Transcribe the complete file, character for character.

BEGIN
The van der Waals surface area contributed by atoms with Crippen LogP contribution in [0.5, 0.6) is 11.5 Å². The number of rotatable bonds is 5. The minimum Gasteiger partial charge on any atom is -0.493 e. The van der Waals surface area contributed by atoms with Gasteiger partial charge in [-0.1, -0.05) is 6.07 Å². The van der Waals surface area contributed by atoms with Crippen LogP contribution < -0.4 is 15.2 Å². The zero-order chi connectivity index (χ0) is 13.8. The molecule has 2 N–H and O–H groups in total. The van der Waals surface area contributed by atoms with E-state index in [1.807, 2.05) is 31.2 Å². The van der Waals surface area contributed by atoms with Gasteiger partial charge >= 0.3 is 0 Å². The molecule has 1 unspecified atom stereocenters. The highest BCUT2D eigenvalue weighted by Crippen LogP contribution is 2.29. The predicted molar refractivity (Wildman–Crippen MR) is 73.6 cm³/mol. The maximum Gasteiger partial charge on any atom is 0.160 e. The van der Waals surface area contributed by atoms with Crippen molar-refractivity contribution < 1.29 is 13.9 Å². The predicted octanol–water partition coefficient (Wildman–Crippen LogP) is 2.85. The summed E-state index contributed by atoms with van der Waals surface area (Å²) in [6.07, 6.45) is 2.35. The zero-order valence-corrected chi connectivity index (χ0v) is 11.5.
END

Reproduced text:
The van der Waals surface area contributed by atoms with Crippen LogP contribution in [0.5, 0.6) is 11.5 Å². The number of rotatable bonds is 5. The minimum Gasteiger partial charge on any atom is -0.493 e. The van der Waals surface area contributed by atoms with Gasteiger partial charge in [-0.1, -0.05) is 6.07 Å². The van der Waals surface area contributed by atoms with Crippen LogP contribution < -0.4 is 15.2 Å². The zero-order chi connectivity index (χ0) is 13.8. The molecule has 2 N–H and O–H groups in total. The van der Waals surface area contributed by atoms with E-state index in [1.807, 2.05) is 31.2 Å². The van der Waals surface area contributed by atoms with Gasteiger partial charge >= 0.3 is 0 Å². The molecule has 1 unspecified atom stereocenters. The highest BCUT2D eigenvalue weighted by Crippen LogP contribution is 2.29. The predicted molar refractivity (Wildman–Crippen MR) is 73.6 cm³/mol. The maximum Gasteiger partial charge on any atom is 0.160 e. The van der Waals surface area contributed by atoms with Crippen molar-refractivity contribution < 1.29 is 13.9 Å². The predicted octanol–water partition coefficient (Wildman–Crippen LogP) is 2.85. The summed E-state index contributed by atoms with van der Waals surface area (Å²) in [6.07, 6.45) is 2.35. The zero-order valence-corrected chi connectivity index (χ0v) is 11.5.